This May 25, 2012, photo, shows actor Isaac Lamb and Amy Frankel in Portland, Ore. Lamb joined about 60 people on a small street near his house last week to propose to Frankel. He’s pitching it as the world’s first lip-synched proposal and there don’t appear to be any challengers. Lamb’s marriage proposal notched 5 million hits on YouTube. (AP Photo/The Oregonian, Alysha Beck) MAGS OUT; NO SALES; TV OUT
PORTLAND, Ore. (AP) — Isaac Lamb acknowledges that his five-minute, block-long choreographed build-up to a marriage proposal has upped the stakes for everyone who follows.
“Guys, I’m sorry,” he said on NBC’s “Today” show Tuesday. “That wasn’t my intention.”
The Portland-area thespian’s creative proposal last week to girlfriend Amy Frankel featured about 60 people dancing on a small street near his parents’ home. Video of the performance (http://apne.ws/M3Jmex ) has gone viral, notching more than 6 million YouTube hits so far.
Lamb is pitching it as the world’s first lip-synched proposal, and there don’t appear to be any challengers.
The video begins with Lamb’s brother putting headphones over Frankel’s ears as she sits facing out the back of an SUV, her legs dangling over the rear bumper.
“This song tends to exemplify you and Isaac’s relationship to me,” the brother tells her, and there begins Bruno Mars’ sugar-pop, up-tempo ballad “Marry You.”
The car starts moving and two of the couple’s friends roll into the frame, then a few more. It was nothing that seemed too out of the ordinary, Frankel told NBC’s “Today.” She and Lamb are actors and are used to elaborate stunts.
Frankel thought: “Oh, they’re doing something with Isaac’s family,” she told the show. “There’s seven of them. This is so sweet.”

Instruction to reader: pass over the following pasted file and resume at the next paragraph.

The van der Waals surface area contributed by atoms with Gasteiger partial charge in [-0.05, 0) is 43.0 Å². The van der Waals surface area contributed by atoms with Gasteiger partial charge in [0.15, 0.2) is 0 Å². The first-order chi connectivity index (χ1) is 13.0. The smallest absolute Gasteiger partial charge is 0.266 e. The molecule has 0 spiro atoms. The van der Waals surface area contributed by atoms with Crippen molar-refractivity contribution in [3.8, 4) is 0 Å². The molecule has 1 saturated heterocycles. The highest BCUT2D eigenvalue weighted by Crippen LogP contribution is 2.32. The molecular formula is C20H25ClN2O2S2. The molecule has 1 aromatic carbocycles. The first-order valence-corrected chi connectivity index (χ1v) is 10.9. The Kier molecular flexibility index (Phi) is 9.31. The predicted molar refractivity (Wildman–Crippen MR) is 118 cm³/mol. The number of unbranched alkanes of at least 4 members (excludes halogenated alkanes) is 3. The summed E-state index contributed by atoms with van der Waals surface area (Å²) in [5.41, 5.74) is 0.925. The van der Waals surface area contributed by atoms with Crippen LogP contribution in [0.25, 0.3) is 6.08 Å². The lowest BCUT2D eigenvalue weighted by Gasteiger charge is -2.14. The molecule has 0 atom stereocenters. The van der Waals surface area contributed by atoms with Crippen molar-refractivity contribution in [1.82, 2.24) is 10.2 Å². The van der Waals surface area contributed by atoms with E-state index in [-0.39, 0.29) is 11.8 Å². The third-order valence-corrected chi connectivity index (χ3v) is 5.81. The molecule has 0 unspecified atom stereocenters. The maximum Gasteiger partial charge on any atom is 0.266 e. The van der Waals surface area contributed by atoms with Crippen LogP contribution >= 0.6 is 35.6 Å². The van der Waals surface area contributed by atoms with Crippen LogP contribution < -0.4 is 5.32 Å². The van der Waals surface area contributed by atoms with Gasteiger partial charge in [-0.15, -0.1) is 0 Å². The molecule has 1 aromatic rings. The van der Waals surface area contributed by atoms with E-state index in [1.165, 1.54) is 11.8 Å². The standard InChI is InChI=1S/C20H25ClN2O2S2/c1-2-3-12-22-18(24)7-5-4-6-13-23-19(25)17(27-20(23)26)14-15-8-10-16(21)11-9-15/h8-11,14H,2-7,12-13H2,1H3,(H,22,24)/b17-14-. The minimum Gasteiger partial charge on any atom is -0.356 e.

A second camera — the one that gives the video its emotional heft — is perched above Frankel’s face, capturing her reaction. It shows her as she crosses her hands on her chest, shakes her head, giggles and swoons.
The proposal is elaborate but not expensive, choreographed but not constrained. In this city where the television show “Portlandia” suggested young people go to retire, most of the dancers in the video look like they fell off the bus from central casting headed for its set.
For all the pageantry, though, the proposal itself was pretty simple.
“You have already given me a lifetime of happiness,” Lamb tells Frankel when the music stops. “Will you let me spend the rest of my life trying to give you the same? Will you marry me?”
She nods, and they kiss as a man in the background wearing a marching-band costume wipes away a tear.
Lamb’s proposal is not the first wedding-themed video to go viral. Jill and Kevin’s wedding entrance dance from 2009 set the standard for matrimonial cool and — at 75 million online views — spawned countless imitators.
The song Lamb picked, on its face, sounds ideal — “Marry You” is a kind of proposal. Except its lyrics say: “It’s a beautiful night. We’re looking for something dumb to do.” And they round out with: “Who cares if we’re trashed, got a pocket full of cash we can blow. Shots of Patron, and it’s on.”
Asked on “Today” about her favorite moment of the dance routine, Frankel said it was when she first saw Lamb appear on the street.
“When they all parted, and there was Isaac,” she said. “That was the first time I think I took a breath.”